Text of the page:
At Miss Shirley’s Chef is short for Kitchen Manager.
Exactly 153 days ago I wrote this post. 153 days that make the days, weeks, and years before it seem like a lie.
I’ll let him tell you his story between ages 13 and 23 because it isn’t my place to do so. I will tell you that it wasn’t pretty. A story no parent would hope to tell.
At 24, just three years ago, Chef Stephens began by washing dishes at Tutta Bella on Lake Union. Then he was allowed to do prep work and salads and finally one day pizzas. That was during the night, during the day he worked at Cheeky’s making breakfast and lunch. From there he went to P.F. Changs and then to Gordon Biersch where he learned to make everything on their menu. One that was so long and cumbersome that it’s since been reduced.
These were not easy times. Managers high on something, walks home in the dark and the rain from South Lake Union to Capital Hill because the buses had stopped running, sixteen hour days, six days a week, demanding work, cuts and burns. High turnover, broken promises, and aggressive kitchen help were cultural.
I could not have done it. I would have wound up up on the front of Page B in the Times. “Hostage Crisis Comes To An End”. A picture of two S.W.A.T. team members leading me away in handcuffs.
The move to Baltimorethat concerned me saw him maintain his salary, but featured more of the same dysfunction, including an interview by a regional shirt from the restaurant. Ben spent a week preparing for what ended up being a five minute “atta boy” in the foyer as the man in the $800 suit and Cole Haan shoes was leaving for the airport. He called me the next day, dejected and insulted.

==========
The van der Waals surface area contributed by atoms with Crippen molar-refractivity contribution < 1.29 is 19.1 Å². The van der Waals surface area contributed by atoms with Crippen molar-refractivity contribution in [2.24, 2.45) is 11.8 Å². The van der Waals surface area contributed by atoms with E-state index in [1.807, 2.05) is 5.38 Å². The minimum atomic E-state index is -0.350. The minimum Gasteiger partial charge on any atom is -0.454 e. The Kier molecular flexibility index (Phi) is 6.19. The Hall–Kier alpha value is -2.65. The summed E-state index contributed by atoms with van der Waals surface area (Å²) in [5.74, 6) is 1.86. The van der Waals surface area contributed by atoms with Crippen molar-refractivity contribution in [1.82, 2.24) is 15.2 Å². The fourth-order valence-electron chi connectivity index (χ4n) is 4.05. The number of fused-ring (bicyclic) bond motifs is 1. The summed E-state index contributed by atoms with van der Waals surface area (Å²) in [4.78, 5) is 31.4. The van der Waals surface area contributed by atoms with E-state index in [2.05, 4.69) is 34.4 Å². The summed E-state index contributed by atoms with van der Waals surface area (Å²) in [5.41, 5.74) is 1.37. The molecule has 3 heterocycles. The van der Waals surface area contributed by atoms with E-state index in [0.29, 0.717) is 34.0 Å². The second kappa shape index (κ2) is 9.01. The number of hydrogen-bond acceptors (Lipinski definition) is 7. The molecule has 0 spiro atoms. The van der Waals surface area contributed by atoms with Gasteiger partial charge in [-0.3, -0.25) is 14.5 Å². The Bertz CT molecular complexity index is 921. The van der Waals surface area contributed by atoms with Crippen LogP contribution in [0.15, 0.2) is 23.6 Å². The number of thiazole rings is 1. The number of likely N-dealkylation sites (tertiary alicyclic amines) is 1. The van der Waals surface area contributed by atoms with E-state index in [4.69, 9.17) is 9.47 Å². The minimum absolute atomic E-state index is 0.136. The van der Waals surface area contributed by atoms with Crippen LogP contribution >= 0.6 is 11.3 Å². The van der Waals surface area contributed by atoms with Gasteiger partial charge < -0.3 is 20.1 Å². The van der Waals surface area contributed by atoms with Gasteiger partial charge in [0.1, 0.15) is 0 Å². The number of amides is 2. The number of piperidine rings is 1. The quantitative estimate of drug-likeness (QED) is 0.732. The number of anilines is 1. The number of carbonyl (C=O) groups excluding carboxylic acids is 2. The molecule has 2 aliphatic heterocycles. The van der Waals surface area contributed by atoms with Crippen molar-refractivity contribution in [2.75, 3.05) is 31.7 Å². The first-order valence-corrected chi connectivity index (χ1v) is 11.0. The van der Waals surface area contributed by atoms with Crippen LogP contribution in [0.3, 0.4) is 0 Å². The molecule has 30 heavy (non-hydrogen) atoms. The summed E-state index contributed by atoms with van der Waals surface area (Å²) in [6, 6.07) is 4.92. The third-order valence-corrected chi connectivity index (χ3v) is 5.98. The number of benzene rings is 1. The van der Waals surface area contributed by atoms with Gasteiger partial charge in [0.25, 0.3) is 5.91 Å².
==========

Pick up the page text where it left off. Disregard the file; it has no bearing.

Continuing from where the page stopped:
They’d observed his first 100 days with them, maybe read about the year before in some file online. But what they didn’t know and should have considered was the badly burned hand when he was sixteen, the nights sleeping in his car, substance abuse, arrests, the theft of his backpack, tools and computer. There were two hour trips across town for half hour appointments. School, work and mandatory meetings in three points of the city by bus and on foot weekly. There was the attempted car repair of six hundred dollars that sky rocketed to over two thousand. The girlfriend that ran hot and cold and a mother that wasn’t much better. The housemate that was an absolute pig.
That five minute non-interview reinvented itself as something he’d seen before and would not be a part of again. Chef Stephens is a “I’ll give you the shirt off my back” kind of guy, but he won’t abide making him watch while you step on his shoes.
The insult that caused him to bring his hard-fought four years to bear on it occurred just about six weeks ago.
The store manager never looked him in the eye when he gave his notice. The kitchen manager congratulated him but told him candidly that it was a job he wanted. Free parking, accommodations at The Westin Hotel paid for by his employer if they get snowed in (the restaurant is in their building), health insurance, twice the money. Breakfast, lunch, brunch. Done by 3 p.m.
The Baltimore Ravens eat there.
On my key chain I carry a plate that reads “Swift, Nimble, Relentless.” Weaponry of the entrepreneur.
Many a day I repeat the mantra “Just go to work.” It’s the only thing I can think to do.
And on my heart rests “153 days. A storied past. No formal training. And Chef.”